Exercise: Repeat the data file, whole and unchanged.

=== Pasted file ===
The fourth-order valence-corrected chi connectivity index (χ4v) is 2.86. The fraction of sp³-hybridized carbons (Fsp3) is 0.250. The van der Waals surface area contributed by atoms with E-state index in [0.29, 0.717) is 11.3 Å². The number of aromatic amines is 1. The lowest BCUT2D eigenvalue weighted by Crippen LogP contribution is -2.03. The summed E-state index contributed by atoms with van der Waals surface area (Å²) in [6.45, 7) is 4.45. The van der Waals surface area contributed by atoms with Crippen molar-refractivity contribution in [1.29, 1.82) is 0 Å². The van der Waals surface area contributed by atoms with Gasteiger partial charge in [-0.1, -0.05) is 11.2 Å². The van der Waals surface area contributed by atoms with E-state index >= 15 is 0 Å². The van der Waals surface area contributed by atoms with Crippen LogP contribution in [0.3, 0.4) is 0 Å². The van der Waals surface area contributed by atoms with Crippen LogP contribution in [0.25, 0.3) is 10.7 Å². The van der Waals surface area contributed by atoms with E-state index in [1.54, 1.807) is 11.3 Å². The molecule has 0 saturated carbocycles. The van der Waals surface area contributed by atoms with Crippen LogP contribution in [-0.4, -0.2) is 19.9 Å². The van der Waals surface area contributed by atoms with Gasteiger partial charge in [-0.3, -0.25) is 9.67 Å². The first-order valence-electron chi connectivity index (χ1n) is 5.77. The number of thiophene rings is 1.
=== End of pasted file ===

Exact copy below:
The fourth-order valence-corrected chi connectivity index (χ4v) is 2.86. The fraction of sp³-hybridized carbons (Fsp3) is 0.250. The van der Waals surface area contributed by atoms with E-state index in [0.29, 0.717) is 11.3 Å². The number of aromatic amines is 1. The lowest BCUT2D eigenvalue weighted by Crippen LogP contribution is -2.03. The summed E-state index contributed by atoms with van der Waals surface area (Å²) in [6.45, 7) is 4.45. The van der Waals surface area contributed by atoms with Crippen molar-refractivity contribution in [1.29, 1.82) is 0 Å². The van der Waals surface area contributed by atoms with Gasteiger partial charge in [-0.1, -0.05) is 11.2 Å². The van der Waals surface area contributed by atoms with E-state index >= 15 is 0 Å². The van der Waals surface area contributed by atoms with Crippen LogP contribution in [0.3, 0.4) is 0 Å². The van der Waals surface area contributed by atoms with Crippen LogP contribution in [0.25, 0.3) is 10.7 Å². The van der Waals surface area contributed by atoms with E-state index in [1.54, 1.807) is 11.3 Å². The molecule has 0 saturated carbocycles. The van der Waals surface area contributed by atoms with Crippen LogP contribution in [-0.4, -0.2) is 19.9 Å². The van der Waals surface area contributed by atoms with Gasteiger partial charge in [-0.3, -0.25) is 9.67 Å². The first-order valence-electron chi connectivity index (χ1n) is 5.77. The number of thiophene rings is 1.